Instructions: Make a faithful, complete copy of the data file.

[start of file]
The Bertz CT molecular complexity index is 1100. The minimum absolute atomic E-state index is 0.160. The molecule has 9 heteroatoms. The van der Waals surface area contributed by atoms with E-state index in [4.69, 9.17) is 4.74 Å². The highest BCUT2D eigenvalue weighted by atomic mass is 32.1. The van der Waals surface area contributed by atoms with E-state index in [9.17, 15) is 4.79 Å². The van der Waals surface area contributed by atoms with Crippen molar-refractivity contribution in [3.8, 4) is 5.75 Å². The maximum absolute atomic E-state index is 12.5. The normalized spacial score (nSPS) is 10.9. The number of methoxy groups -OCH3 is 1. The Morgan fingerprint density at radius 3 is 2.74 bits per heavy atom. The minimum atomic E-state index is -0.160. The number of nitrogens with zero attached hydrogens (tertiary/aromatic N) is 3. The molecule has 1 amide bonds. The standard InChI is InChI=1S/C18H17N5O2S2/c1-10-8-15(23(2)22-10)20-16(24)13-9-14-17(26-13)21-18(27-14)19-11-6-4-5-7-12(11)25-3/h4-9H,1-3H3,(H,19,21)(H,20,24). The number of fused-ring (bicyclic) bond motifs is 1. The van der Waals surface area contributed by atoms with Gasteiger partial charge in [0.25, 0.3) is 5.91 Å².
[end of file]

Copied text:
The Bertz CT molecular complexity index is 1100. The minimum absolute atomic E-state index is 0.160. The molecule has 9 heteroatoms. The van der Waals surface area contributed by atoms with E-state index in [4.69, 9.17) is 4.74 Å². The highest BCUT2D eigenvalue weighted by atomic mass is 32.1. The van der Waals surface area contributed by atoms with E-state index in [9.17, 15) is 4.79 Å². The van der Waals surface area contributed by atoms with Crippen molar-refractivity contribution in [3.8, 4) is 5.75 Å². The maximum absolute atomic E-state index is 12.5. The normalized spacial score (nSPS) is 10.9. The number of methoxy groups -OCH3 is 1. The Morgan fingerprint density at radius 3 is 2.74 bits per heavy atom. The minimum atomic E-state index is -0.160. The number of nitrogens with zero attached hydrogens (tertiary/aromatic N) is 3. The molecule has 1 amide bonds. The standard InChI is InChI=1S/C18H17N5O2S2/c1-10-8-15(23(2)22-10)20-16(24)13-9-14-17(26-13)21-18(27-14)19-11-6-4-5-7-12(11)25-3/h4-9H,1-3H3,(H,19,21)(H,20,24). The number of fused-ring (bicyclic) bond motifs is 1. The van der Waals surface area contributed by atoms with Gasteiger partial charge in [0.25, 0.3) is 5.91 Å².